Having visited some fascinating prehistoric sites in Kazakhstan and Tajikistan last summer, we were thrilled to learn about a similar site on Menorca during our recent hiking trip. The prehistoric Talaiot culture left their mark on Menorca thousands of years ago (and to a lesser extent on Majorca). Several of the sites have been excavated and are accessible to visitors. So on our rest day we took the opportunity and walked the 7 km from the main town of Maó to the prehistoric site of Talati de Dalt.
Mostly green grass and some rocks
There is a fence around the site of the prehistoric Talaiot culture. Behind the open wooden gate it looks very disappointing at first. Green grass and some stones, which may or may not have been housing structures long ago. But as we follow the recommended itinerary (yes, there was an information panel at the entrance!) we get to a menhir-ish stone formation in a stone circle. The standing stone in the middle is topped by another flat stone. These so-called taula are typical features of the Talaiot culture.
The people who built and used them didn’t leave any written sources. Nevertheless, archaeologists today presume that these places are ritual sites. We sit quiet for a while, making an effort to perceive the power of this spot. Hopefully this will help us to gain strength for the second part of our multi-day-hike, the Cami de Cavalls around Menorca.
The prehistoric Talaiot people presumably reached the islands around 1400 BC by sea. After that they stayed until the arrival of the Romans in 123 BC, after which they gradually assimilated with the new settlers.
The well connected people of the prehistoric Talaiot culture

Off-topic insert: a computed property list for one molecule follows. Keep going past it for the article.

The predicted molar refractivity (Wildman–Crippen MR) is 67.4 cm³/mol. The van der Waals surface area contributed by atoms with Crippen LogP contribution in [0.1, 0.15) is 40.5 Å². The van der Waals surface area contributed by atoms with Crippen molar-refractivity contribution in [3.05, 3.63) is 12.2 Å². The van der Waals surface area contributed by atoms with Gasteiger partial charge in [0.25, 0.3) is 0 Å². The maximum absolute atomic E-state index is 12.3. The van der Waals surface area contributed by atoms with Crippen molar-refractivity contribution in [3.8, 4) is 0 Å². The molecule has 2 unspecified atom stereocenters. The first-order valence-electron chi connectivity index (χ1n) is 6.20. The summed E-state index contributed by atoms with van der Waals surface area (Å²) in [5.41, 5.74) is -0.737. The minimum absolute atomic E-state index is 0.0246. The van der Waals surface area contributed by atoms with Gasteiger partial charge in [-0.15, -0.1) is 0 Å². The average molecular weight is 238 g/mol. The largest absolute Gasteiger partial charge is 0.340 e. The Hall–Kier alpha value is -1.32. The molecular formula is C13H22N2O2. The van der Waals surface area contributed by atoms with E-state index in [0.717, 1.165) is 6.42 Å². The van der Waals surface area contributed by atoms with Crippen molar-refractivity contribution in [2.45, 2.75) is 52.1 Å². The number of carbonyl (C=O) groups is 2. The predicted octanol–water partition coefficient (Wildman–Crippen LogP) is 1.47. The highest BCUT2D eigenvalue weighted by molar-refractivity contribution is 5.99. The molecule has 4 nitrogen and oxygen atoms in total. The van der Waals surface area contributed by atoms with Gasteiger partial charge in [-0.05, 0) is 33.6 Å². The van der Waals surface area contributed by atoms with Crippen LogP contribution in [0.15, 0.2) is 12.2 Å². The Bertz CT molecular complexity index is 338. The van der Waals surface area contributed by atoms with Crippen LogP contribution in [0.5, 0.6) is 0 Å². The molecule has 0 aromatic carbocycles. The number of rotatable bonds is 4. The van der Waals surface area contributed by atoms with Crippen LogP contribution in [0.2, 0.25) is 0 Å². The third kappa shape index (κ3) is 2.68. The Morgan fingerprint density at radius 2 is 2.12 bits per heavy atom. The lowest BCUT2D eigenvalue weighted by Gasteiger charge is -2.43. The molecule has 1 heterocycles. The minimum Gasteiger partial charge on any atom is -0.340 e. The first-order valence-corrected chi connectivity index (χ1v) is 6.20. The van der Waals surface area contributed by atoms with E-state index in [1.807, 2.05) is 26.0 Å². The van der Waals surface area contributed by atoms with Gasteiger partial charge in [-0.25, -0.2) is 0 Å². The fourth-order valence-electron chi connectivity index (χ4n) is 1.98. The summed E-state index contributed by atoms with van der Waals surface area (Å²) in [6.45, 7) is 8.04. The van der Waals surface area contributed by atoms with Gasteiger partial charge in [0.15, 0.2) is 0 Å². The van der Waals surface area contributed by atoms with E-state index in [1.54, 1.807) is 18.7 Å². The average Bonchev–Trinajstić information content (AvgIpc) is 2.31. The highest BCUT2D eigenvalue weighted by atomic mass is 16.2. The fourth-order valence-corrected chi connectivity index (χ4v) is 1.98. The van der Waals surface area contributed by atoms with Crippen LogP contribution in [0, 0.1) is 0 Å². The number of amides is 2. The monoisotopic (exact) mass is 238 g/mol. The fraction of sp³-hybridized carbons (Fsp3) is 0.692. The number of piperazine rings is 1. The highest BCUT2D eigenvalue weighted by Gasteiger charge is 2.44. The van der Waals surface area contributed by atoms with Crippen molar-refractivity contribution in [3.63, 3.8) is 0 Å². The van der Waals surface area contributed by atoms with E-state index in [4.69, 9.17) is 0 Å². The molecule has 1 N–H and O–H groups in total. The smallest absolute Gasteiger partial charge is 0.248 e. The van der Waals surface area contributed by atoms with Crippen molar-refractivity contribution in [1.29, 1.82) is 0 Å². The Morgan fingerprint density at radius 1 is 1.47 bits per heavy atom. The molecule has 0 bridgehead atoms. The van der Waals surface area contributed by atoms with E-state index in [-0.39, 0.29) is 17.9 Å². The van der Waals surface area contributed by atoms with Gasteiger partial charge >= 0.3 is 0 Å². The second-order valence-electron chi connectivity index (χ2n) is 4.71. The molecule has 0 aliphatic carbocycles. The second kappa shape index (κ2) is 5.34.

They must have had contact with the Phoenicians and other maritime people. Besides navigation skills they were capable of building large structures using huge stone blocks. Behind the taula, an emblematic stone tower (talaiot), which gave the whole prehistoric Talaiot culture its name, sits on a small promotion. It is about 10 in diameter and several meters high. The talaiot were presumably defensive and guarding towers, and quite often they formed part of the city walls. Behind these public spaces we find housing structures, partly built into caves, partly made from stone slabs. Actually they look quite spacious and somehow comfortable, considering that people lived there 3000 years ago.
There are several other sites of the prehistoric Talaiot culture on Menorca that normal tourists can visit. They include Torralba and Torre d’en Galmés, and we definitely would love to come back in the future and visit more of them. Meanwhile the prehistoric Talaiotic sites of Menorca are part of the UNESCO World Heritage!
If you like prehistoric sites, you may also find some of our other posts interesting: For instance on the megalithic temples of Malta, and about the Hal Saflieni Hypogeum there. Or even megalithic sites in Asuka in Japan, and San Agustin in Colombia.
NB: We had no sponsoring for this post. We arranged and paid our travel to and around Menorca ourselves.
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